Sony Xperia X Review
A potentially great camera seemingly ruined by questionable camera software?
At the core of Sony's photography offering with the Xperia X is a homemade, 23-megapixel Exmor RS sensor with an aspect ratio of 4:3. To help with focus performance, the Sony Alpha team ensured the X offers Predictive Hybrid Autofocus for quicker locks. Up front, we've got a very generous, 13-megapixel Exmor RS sensor with wide, f/2.0 lens.
On the software side, we're treated to an experience identical to that with the Xperia Z5. The camera app is more minimalist than before, and offers easy and quick operation. Standout features include the ability to turn on the camera through the physical, two-step shutter key on the right, but also by double-clicking the power key (redundant, no?), along with some special modes. Included out of the box are Face in picture, Style Portrait (various filters and effects), and Timeshift video (slow motion). More modes can be downloaded through the camera app.
On paper, both the main camera on the Xperia X sound potentially competitive. And they probably can be, but we couldn't help feeling that its mostly software holding it down.
Shooting in the native (but not default), 23MP mode, we get shots that are very consistently characterized by a few glaring issues. First off, detail is soft and all kinds of muddy, and falls behind in terms of clarity when compared with stronger rivals in the field. More importantly, however, there seems to be a very serious problem with blur—the middle portions of images are sharp, sure, but towards the edges, and especially the left side, lens distortion is pretty significant. Noise is also a bit on the strong side, and noise-reducing algorithms only further soften very fine detail. As if not enough, dynamic range can sometimes be rather poor.
On the plus side, focus is really fast to lock, though Sony's claim of less than a second from standby to a focused image are highly exaggerated in our experience, even when using the physical shutter key to launch the camera as suggested.
To make sure this behavior is consistent, we went out again and took a number of snaps at the default, 8MP resolution. While some visual artifacts (noticeable only at very high levels of zoom) accompanying 23MP photos were no more, in general the same issues applied. Noise is sometimes through the roof when tons of light isn't hitting the sensor, and focus and detail sharpness continue to be a significant concern.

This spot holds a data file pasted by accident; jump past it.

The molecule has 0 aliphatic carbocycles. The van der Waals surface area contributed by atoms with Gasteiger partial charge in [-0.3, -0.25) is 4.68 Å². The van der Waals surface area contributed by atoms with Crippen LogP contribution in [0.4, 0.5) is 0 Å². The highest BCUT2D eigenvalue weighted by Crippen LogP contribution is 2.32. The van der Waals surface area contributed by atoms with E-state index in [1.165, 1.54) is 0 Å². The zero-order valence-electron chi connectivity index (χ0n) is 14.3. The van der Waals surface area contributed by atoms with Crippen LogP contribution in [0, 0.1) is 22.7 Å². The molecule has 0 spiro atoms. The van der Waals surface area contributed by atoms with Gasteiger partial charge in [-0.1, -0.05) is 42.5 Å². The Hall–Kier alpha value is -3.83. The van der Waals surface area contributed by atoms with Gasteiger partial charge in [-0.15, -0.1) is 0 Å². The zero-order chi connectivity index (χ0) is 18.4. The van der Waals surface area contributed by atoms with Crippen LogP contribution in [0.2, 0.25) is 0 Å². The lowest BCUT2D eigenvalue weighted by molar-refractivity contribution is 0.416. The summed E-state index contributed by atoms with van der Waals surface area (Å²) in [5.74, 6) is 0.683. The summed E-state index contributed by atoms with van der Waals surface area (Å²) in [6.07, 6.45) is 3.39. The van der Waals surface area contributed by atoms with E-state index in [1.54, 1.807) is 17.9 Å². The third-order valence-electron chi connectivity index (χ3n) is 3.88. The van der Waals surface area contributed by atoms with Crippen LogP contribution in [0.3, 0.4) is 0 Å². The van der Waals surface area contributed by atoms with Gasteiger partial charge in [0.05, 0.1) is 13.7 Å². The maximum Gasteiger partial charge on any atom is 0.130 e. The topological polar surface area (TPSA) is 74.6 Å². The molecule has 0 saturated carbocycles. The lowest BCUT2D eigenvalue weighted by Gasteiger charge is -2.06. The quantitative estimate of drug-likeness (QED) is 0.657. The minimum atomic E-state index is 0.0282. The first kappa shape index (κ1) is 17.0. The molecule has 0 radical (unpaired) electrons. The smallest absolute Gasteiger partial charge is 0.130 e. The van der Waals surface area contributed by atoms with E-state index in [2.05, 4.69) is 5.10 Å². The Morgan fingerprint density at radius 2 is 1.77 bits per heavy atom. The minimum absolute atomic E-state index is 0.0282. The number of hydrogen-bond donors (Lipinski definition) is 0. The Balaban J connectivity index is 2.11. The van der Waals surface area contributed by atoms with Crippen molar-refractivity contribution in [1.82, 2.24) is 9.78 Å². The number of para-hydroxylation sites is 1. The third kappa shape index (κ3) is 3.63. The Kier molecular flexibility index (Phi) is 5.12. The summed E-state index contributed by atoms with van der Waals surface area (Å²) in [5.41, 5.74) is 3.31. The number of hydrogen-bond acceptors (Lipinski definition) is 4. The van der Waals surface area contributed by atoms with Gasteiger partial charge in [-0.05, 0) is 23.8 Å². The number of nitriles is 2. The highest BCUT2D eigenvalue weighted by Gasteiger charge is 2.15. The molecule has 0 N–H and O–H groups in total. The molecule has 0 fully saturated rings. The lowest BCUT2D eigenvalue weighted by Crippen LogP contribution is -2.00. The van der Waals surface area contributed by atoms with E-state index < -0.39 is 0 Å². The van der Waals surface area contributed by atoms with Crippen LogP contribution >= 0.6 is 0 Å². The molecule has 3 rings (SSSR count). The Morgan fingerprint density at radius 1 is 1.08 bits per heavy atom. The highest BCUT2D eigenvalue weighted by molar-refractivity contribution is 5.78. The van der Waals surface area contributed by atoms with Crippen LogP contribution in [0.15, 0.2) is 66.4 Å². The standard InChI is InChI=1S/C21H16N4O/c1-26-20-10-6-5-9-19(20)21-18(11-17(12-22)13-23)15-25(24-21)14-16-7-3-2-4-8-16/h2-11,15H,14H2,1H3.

Low-light photography is no better, with more of the same. Added on top, however, the Xperia X just can't handle bright light sources at all, and snaps are even more blurry and detail mushy than before.
Despite the Snapdragon 650 being capable of 4K UHD video capture, such a mode isn't available with the Xperia X. Instead, you get 1080p capture at either 30 or 60 frames per second.
As for quality, we're actually very pleased. The SteadyShot tech works well, stabilizing footage, and overall video and audio quality is pretty good. Detail is decent, frame rate: stable, with great color fidelity and dependable exposure control.
With the Xperia X, Sony has gone for a dual, stereo speakers setup alike to the one available with the Xperia Z3 in terms of placement up front. The duo offers middling volume strength, though the stereo effect is obviously a nice extra when watching video or gaming.
In terms of audio fidelity, we're overall pleased with the Xperia X, with relatively deep and authentic sound being blasted by the loudspeakers up front. Unfortunately, Sony isn't including earphones with the box.